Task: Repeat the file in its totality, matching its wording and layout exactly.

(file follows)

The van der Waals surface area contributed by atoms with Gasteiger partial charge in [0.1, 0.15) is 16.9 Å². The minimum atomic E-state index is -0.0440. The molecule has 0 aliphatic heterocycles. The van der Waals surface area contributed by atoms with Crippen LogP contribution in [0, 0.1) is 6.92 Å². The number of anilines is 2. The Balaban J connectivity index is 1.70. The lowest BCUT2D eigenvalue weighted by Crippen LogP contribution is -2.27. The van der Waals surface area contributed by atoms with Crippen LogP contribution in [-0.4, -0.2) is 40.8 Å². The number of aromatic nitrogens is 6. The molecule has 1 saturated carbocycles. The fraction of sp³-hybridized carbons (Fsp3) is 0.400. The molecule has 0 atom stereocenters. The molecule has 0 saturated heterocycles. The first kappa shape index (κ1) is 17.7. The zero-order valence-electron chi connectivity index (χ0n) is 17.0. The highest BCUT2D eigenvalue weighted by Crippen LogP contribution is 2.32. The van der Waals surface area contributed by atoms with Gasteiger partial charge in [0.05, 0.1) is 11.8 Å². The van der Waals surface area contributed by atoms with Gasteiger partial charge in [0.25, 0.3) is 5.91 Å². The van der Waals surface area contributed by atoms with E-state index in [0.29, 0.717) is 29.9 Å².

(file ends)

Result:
The van der Waals surface area contributed by atoms with Gasteiger partial charge in [0.1, 0.15) is 16.9 Å². The minimum atomic E-state index is -0.0440. The molecule has 0 aliphatic heterocycles. The van der Waals surface area contributed by atoms with Crippen LogP contribution in [0, 0.1) is 6.92 Å². The number of anilines is 2. The Balaban J connectivity index is 1.70. The lowest BCUT2D eigenvalue weighted by Crippen LogP contribution is -2.27. The van der Waals surface area contributed by atoms with Crippen LogP contribution in [-0.4, -0.2) is 40.8 Å². The number of aromatic nitrogens is 6. The molecule has 1 saturated carbocycles. The fraction of sp³-hybridized carbons (Fsp3) is 0.400. The molecule has 0 atom stereocenters. The molecule has 0 saturated heterocycles. The first kappa shape index (κ1) is 17.7. The zero-order valence-electron chi connectivity index (χ0n) is 17.0. The highest BCUT2D eigenvalue weighted by Crippen LogP contribution is 2.32. The van der Waals surface area contributed by atoms with Gasteiger partial charge in [0.05, 0.1) is 11.8 Å². The van der Waals surface area contributed by atoms with Gasteiger partial charge in [0.25, 0.3) is 5.91 Å². The van der Waals surface area contributed by atoms with E-state index in [0.29, 0.717) is 29.9 Å².